NLRB to Seek Supreme Court Review of “Recess” Appointment Decision

The National Labor Relations Board (NLRB) March 12 announced it will file a petition with the United States Supreme Court for review of a Jan. 25 decision by an appeals court, which found President Obama’s “recess” appointment of members to the board in early 2012 was unconstitutional. 

“Fifteen months ago, the President made an unprecedented power grab by placing political allies at a powerful federal agency without even trying to obtain the Senate’s advice and consent,” said Sen. Mitch McConnell (R-Ky.) in a March 12 statement. “The U.S. Court of Appeals for the D.C. Circuit correctly struck down these unlawful, so-called appointments.”

The original case was brought by Noel Canning, a Washington state bottling company, which challenged an NLRB decision that it must enter into a collective bargaining agreement with a labor union. ABC-led Coalition for a Democratic Workplace (CDW) intervened in the case and 42 Republican Senators and the U.S. House of Representatives Speaker John Boehner (R-Ohio) filed amicus briefs echoing the argument that, because the Senate was not in session when the recess appointments were made, they are unconstitutional. In January, the appeals court agreed.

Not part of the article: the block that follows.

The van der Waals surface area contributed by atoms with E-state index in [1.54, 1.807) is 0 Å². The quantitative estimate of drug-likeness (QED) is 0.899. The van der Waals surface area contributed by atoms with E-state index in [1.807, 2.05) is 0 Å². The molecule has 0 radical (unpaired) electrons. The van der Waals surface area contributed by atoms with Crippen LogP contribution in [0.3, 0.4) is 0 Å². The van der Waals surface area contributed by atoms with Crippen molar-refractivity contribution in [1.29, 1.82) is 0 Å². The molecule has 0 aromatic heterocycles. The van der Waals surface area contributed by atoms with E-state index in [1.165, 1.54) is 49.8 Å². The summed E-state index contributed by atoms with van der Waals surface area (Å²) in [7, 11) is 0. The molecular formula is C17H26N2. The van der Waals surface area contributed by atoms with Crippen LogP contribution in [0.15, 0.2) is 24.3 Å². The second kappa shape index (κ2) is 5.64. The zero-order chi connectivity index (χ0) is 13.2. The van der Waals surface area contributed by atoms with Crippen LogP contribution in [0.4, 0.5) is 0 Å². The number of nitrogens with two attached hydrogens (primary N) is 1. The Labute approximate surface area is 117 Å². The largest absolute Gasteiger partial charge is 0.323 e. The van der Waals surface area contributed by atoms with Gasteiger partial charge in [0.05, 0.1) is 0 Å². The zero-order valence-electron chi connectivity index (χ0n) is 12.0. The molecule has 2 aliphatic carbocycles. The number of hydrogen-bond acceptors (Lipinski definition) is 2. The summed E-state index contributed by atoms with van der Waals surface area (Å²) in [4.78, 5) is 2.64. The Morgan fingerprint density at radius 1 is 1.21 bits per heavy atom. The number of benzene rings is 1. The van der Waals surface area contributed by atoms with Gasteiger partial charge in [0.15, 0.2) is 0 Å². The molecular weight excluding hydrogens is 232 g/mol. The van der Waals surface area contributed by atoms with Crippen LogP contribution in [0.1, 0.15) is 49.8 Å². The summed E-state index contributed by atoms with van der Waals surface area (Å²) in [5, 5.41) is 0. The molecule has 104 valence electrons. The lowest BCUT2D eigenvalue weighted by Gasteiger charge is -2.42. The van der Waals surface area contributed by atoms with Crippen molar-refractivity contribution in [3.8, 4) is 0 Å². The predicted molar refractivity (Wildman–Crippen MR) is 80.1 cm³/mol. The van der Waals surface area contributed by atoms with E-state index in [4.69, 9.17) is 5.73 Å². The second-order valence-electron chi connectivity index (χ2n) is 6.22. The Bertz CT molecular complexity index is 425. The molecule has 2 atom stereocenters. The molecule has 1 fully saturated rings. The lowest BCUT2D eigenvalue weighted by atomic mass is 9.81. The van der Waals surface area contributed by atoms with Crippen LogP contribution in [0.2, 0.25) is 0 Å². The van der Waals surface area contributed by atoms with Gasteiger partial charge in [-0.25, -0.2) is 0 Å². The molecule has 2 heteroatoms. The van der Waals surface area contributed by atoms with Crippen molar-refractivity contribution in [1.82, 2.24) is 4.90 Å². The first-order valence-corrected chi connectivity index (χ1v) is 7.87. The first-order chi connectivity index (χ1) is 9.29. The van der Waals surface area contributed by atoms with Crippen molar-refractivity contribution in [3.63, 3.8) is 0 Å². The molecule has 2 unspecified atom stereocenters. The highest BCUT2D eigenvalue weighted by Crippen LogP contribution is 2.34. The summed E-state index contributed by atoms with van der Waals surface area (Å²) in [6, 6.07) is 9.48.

Following the Jan. 25 decision, NLRB Chairman Mark Pearce defiantly stated the board “will continue to perform [its] statutory duties and issue decisions.”  

As a result, ABC encouraged Congress to restrain the NLRB, since the NLRB is unlikely to impose any kind of restraint on itself, and ensure that the agency does not make a bad situation even worse. On the same day, Obama re-nominated the unconstitutional appointees.

The appeals court decision potentially invalidates all NLRB rules and decisions issued over the past year because the board did not have a quorum, including the controversial “ambush” elections rule, which CDW filed a request to block in January, citing the Noel Canning decision.

“It’s a shame that these unlawful appointees continue to exercise power, and I feel confident that the Supreme Court will not allow the President to dramatically increase the scope of his power to make recess appointments and avoid the Senate’s constitutional role in confirming high-level federal officials,” McConnell said.